The Supreme Court on Monday declined to review the ability of cities and states to prohibit semiautomatic high-capacity assault weapons that have been used in some of the nation’s most deadly recent mass shootings.
The justices decided not to reconsider a lower court’s decision in a case from the city of Highland Park, Ill., near Chicago. But seven states — Maryland, California, Connecticut, Hawaii, Massachusetts, New Jersey and New York — have similar bans, and all of the prohibitions remain in place.
Justices Clarence Thomas and Antonin Scalia said the court should review the ban, which “flouts” the court’s Second Amendment jurisprudence. They criticized lower court decisions that have allowed jurisdictions and impose what Thomas called “categorical bans on firearms that millions of Americans commonly own for lawful purposes.”
The court’s action Monday continues a pattern. After deciding in District of Columbia v. Heller in 2008 that the Second Amendment provides the right for an individual to keep a weapon in the home, the court has avoided all cases that might clarify if that right is more expansive.
Gun rights advocates say cities and states continue to put unreasonable restrictions on the constitutional right. But the court has not yet found a case it thinks requires its intervention.
That could be because a majority of the court thinks the restrictions are legally justified or because the court is closely divided and neither side is sure of what the outcome of taking a case might be.
By its inaction, the court has left in place lower court rulings that allow restrictions on carrying a weapon outside the home, among other things, and on the kinds of guns that can be prohibited.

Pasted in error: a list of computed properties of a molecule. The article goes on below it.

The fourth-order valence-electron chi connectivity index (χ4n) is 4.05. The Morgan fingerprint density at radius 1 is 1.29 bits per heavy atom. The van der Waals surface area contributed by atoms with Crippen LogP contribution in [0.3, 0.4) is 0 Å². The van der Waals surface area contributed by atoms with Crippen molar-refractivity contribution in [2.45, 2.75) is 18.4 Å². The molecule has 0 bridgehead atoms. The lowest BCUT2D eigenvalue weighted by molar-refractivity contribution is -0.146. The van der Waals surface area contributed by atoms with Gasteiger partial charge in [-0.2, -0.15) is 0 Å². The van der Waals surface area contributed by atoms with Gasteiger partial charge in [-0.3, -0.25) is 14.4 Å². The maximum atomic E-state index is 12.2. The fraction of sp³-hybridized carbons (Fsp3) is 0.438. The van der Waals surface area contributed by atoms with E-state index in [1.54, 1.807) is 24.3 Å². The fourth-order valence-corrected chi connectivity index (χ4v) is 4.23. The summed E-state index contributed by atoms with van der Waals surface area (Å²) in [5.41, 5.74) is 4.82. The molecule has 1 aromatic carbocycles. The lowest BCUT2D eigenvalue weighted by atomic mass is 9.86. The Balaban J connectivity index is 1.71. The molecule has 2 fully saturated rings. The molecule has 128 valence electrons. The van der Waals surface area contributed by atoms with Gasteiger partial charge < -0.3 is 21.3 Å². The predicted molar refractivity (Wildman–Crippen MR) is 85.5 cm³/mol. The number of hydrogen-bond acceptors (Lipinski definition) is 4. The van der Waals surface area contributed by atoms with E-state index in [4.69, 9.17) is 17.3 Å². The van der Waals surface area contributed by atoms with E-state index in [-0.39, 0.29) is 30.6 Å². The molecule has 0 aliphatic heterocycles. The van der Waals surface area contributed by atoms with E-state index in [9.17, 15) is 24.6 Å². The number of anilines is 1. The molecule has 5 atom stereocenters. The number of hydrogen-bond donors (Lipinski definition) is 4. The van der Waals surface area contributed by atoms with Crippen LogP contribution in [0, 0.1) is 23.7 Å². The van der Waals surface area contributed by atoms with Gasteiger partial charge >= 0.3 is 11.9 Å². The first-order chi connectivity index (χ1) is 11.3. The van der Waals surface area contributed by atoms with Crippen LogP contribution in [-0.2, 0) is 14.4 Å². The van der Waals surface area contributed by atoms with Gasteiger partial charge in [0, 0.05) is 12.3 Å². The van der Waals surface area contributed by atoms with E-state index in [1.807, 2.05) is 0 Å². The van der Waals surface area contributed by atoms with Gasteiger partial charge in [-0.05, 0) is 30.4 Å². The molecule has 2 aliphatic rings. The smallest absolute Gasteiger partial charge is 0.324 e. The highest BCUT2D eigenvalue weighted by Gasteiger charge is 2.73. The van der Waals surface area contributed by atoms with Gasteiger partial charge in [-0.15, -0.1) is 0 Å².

Highland Park cited shootings in Aurora, Colo., and at Sandy Hook Elementary School in Connecticut for prohibiting the semiautomatic weapons. President Obama in his address to the nation Sunday night called on Congress to make it harder to sell what he called “powerful assault weapons.”
The decision that the Supreme Court decided not to review came from a divided panel of the U.S. Court of Appeals for the 7th Circuit. That ruling noted a statement in the Heller decision that said legislatures retained the ability to prohibit “dangerous and unusual” weapons, and Judge Frank Easterbrook said the guns Highland Park banned qualified.
“Why else are they the weapons of choice in mass shootings?” he wrote. He said a ban may not prevent mass shootings “but it may reduce the carnage if a mass shooting occurs.”
An appeals court in New York also upheld the bans in that state and Connecticut.
Gun rights advocates and 24 states had told the Supreme Court it needed to get involved, because the bans violated the intent of Heller.
They said the term “assault weapons” was anti-gun propaganda and there was nothing unusual about the guns.
They include “some of the most commonplace firearms in the nation, including the immensely popular AR-15, which is the best-selling rifle type in the United States,” said the brief from Arie Friedman of Highland Park and the Illinois State Rifle Association.
Thomas and Scalia agreed with that. “The overwhelming majority of citizens who own and use such rifles do so for lawful purposes, including self-defense and target shooting,” Thomas wrote. “Under our precedents, that is all that is needed for citizens to have a right under the Second Amendment to keep such weapons.”
The court has privately debated whether to take the Highland Park case for months. Today’s announcement that the challengers’ petition would not be granted reflects that Thomas and Scalia could not persuade fellow conservatives who made up the majority in Heller to take the case.
It is Friedman v. Highland Park.